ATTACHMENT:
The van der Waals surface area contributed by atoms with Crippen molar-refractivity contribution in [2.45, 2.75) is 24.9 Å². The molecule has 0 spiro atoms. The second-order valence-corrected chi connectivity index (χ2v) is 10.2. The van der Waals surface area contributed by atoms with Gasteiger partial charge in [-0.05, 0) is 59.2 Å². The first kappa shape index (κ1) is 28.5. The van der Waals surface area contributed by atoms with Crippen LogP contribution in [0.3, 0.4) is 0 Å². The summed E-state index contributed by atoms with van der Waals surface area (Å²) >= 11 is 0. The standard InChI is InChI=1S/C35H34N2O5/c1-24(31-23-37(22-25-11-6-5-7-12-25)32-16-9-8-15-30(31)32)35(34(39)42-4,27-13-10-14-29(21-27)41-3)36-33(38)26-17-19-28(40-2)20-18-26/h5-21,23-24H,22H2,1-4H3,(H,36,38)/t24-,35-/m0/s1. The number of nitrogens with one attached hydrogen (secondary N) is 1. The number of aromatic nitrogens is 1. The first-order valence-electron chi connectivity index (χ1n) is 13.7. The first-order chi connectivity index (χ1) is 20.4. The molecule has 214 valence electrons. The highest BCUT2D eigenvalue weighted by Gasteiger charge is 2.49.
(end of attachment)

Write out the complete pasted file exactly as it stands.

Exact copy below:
The van der Waals surface area contributed by atoms with Crippen molar-refractivity contribution in [2.45, 2.75) is 24.9 Å². The molecule has 0 spiro atoms. The second-order valence-corrected chi connectivity index (χ2v) is 10.2. The van der Waals surface area contributed by atoms with Gasteiger partial charge in [-0.05, 0) is 59.2 Å². The first kappa shape index (κ1) is 28.5. The van der Waals surface area contributed by atoms with Crippen LogP contribution in [0.3, 0.4) is 0 Å². The summed E-state index contributed by atoms with van der Waals surface area (Å²) >= 11 is 0. The standard InChI is InChI=1S/C35H34N2O5/c1-24(31-23-37(22-25-11-6-5-7-12-25)32-16-9-8-15-30(31)32)35(34(39)42-4,27-13-10-14-29(21-27)41-3)36-33(38)26-17-19-28(40-2)20-18-26/h5-21,23-24H,22H2,1-4H3,(H,36,38)/t24-,35-/m0/s1. The number of nitrogens with one attached hydrogen (secondary N) is 1. The number of aromatic nitrogens is 1. The first-order valence-electron chi connectivity index (χ1n) is 13.7. The first-order chi connectivity index (χ1) is 20.4. The molecule has 214 valence electrons. The highest BCUT2D eigenvalue weighted by Gasteiger charge is 2.49.